Esquivel and His Orchestra
Esquivel and His Orchestra
They have also stated that Esquivel continued to eschew formal musical training as he grew older, preferring to learn from books and by listening to and playing music instead. Esquivel is considered the king of a style of late 1950s-early 1960s quirky instrumental pop known today as lounge music. Esquivel's musical style was highly idiosyncratic, and although elements sound like his contemporaries, many stylistic traits distinguished his music and made it instantly recognizable, including exotic percussion, wordless vocals, virtuoso piano runs, and exaggerated dynamic shifts. He used many jazz-like elements; however, other than his piano solos, there is no improvisation, and the works are tightly, meticulously arranged by Esquivel himself, who considered himself a perfectionist as a composer, performer, and recording artist. His orchestration tended toward the very lush, employing novel instrumental combinations, such as Chinese bells, mariachi bands, whistling, and numerous percussion instruments, blended with orchestra, mixed chorus, and his own heavily-ornamented piano style. The chorus was often called upon to sing only nonsense syllables, most famously "zu-zu" and "pow!" A survey of Esquivel's recordings reveals a fondness for glissandi, sometimes on a half-valved trumpet, sometimes on a kettle drum, but most frequently on pitched percussion instruments and slide guitars. Esquivel's use of stereo recording was legendary, occasionally featuring two bands recording simultaneously in separate studios, such as on his album Latin-Esque (1962).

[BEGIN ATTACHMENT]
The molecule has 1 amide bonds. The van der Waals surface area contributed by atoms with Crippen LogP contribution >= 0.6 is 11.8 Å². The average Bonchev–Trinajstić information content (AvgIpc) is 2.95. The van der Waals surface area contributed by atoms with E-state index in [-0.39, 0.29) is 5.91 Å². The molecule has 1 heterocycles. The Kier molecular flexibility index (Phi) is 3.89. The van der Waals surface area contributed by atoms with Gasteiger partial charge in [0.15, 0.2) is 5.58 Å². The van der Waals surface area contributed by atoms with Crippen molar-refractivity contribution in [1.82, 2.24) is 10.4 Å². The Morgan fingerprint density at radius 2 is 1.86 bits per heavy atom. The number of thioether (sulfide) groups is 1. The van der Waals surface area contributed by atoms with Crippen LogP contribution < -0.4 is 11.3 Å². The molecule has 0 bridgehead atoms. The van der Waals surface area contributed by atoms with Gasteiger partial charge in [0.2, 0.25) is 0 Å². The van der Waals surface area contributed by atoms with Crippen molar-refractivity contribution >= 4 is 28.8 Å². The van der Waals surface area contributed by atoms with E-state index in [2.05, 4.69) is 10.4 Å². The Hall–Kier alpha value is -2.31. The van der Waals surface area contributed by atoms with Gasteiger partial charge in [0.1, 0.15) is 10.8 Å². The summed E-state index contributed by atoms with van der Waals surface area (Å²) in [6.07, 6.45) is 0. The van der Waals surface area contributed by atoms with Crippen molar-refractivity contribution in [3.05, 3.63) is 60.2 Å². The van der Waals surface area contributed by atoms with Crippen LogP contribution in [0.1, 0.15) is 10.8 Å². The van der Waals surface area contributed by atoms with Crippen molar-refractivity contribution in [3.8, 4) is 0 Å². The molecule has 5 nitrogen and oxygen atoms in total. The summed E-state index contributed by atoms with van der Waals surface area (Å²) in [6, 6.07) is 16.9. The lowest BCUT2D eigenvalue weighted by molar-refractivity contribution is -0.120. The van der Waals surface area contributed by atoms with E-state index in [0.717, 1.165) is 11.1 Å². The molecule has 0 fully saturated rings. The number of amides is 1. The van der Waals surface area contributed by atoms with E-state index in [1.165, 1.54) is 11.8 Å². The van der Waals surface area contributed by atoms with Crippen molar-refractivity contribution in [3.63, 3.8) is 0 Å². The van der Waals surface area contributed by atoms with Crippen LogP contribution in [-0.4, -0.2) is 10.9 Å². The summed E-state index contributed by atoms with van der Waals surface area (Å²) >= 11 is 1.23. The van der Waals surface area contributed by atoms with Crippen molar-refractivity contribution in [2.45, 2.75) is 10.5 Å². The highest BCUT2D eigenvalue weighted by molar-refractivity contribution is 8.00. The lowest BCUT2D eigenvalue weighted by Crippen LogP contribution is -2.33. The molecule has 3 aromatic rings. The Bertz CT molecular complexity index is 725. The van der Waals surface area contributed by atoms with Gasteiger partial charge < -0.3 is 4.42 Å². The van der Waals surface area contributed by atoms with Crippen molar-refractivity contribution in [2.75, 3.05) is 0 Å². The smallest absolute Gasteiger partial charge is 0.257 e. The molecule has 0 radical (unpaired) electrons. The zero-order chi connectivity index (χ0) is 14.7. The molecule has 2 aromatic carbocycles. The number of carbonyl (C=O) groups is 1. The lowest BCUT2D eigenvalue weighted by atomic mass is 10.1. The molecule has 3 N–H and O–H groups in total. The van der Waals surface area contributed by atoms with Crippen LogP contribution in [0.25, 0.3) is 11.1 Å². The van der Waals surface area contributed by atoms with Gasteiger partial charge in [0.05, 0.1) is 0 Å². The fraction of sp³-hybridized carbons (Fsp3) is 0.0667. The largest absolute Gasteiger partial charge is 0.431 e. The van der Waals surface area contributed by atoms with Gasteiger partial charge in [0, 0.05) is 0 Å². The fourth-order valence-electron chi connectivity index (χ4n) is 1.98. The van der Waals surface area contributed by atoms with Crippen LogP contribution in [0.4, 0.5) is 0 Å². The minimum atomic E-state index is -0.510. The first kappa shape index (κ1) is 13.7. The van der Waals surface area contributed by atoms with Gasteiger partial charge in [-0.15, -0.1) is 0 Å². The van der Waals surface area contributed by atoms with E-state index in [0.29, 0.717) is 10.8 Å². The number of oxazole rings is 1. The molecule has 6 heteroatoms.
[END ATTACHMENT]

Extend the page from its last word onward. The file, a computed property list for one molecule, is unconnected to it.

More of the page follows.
The song "Mucha Muchacha" makes particularly mind-bending use of the separation, with the chorus and brass rapidly alternating stereo sides. He arranged many traditional Mexican songs like "Bésame Mucho", "La Bamba", "El Manisero" (Cuban/Mexican) and "La Bikina"; covered Brazilian songs like "Aquarela do Brasil" (also known simply as "Brazil") by Ary Barroso, "Surfboard" and "Agua de Beber" by Tom Jobim, and composed spicy lounge-like novelties such as "Mini Skirt", "Yeyo", "Latin-Esque", "Mucha Muchacha" and "Whatchamacallit". He was commissioned to compose the music of a Mexican children's TV show Odisea Burbujas. His concerts featured elaborate light shows years before such effects became popular in live music. He performed in Las Vegas on several occasions, often as the opening act for Frank Sinatra. He frequently performed at the STARDUST casino lounge during ca.
1964. Several compilations of Esquivel's music were issued starting with Space Age Bachelor Pad Music in 1994. The apparent success of these releases led to reissues of several of Esquivel's albums. The first reissues were compiled by Irwin Chusid, who also produced the first CD reissues of Raymond Scott and The Langley Schools Music Project. The last recording on which Esquivel worked was Merry Christmas from the Space-Age Bachelor Pad in 1996, for which he did a voiceover on a track by the band Combustible Edison. This album also included several obscure tracks from his past sessions.
The last CD released during his lifetime, See It In Sound, was actually recorded in 1960, but was not released at the time because the record company believed it would not be commercially successful. When released in 1998, it exhibited very unusual and introspective stylings absent from his other works, including a version of "Brazil", played as a musical soundscape of a man bar-hopping where the band plays different renditions of "Brazil" at each bar. Esquivel also worked as composer for Revue Productions/Universal Television. There he scored the TV western series "The Tall Man," and co-wrote, with Stanley Wilson, the familiar Revue/Universal TV logo fanfare. Read more on Last.fm.
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